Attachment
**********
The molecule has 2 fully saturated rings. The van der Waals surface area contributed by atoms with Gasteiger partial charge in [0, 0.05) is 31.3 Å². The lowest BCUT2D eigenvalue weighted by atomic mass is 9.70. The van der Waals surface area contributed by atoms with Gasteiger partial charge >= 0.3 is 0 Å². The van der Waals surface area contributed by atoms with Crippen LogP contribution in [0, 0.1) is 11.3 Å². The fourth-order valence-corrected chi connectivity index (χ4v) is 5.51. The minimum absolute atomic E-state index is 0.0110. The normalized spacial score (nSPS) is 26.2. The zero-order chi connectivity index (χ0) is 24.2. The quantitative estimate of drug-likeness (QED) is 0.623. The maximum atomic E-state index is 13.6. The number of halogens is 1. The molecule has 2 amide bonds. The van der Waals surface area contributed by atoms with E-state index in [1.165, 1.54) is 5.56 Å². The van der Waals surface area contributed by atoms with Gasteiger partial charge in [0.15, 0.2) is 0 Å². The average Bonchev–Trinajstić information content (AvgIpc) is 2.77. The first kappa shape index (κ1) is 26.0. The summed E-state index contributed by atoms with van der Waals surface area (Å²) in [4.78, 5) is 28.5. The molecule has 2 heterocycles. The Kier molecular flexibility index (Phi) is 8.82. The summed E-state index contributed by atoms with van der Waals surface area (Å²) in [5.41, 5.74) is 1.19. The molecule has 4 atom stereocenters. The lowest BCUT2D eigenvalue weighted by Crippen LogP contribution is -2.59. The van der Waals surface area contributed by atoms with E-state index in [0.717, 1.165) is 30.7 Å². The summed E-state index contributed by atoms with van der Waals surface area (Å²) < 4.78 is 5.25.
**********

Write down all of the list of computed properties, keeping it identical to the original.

The molecule has 2 fully saturated rings. The van der Waals surface area contributed by atoms with Gasteiger partial charge in [0, 0.05) is 31.3 Å². The lowest BCUT2D eigenvalue weighted by atomic mass is 9.70. The van der Waals surface area contributed by atoms with Gasteiger partial charge >= 0.3 is 0 Å². The van der Waals surface area contributed by atoms with Crippen LogP contribution in [0, 0.1) is 11.3 Å². The fourth-order valence-corrected chi connectivity index (χ4v) is 5.51. The minimum absolute atomic E-state index is 0.0110. The normalized spacial score (nSPS) is 26.2. The zero-order chi connectivity index (χ0) is 24.2. The quantitative estimate of drug-likeness (QED) is 0.623. The maximum atomic E-state index is 13.6. The number of halogens is 1. The molecule has 2 amide bonds. The van der Waals surface area contributed by atoms with E-state index in [1.165, 1.54) is 5.56 Å². The van der Waals surface area contributed by atoms with Gasteiger partial charge in [0.15, 0.2) is 0 Å². The average Bonchev–Trinajstić information content (AvgIpc) is 2.77. The first kappa shape index (κ1) is 26.0. The summed E-state index contributed by atoms with van der Waals surface area (Å²) in [4.78, 5) is 28.5. The molecule has 2 heterocycles. The Kier molecular flexibility index (Phi) is 8.82. The summed E-state index contributed by atoms with van der Waals surface area (Å²) in [5.41, 5.74) is 1.19. The molecule has 4 atom stereocenters. The lowest BCUT2D eigenvalue weighted by Crippen LogP contribution is -2.59. The van der Waals surface area contributed by atoms with E-state index in [0.717, 1.165) is 30.7 Å². The summed E-state index contributed by atoms with van der Waals surface area (Å²) < 4.78 is 5.25.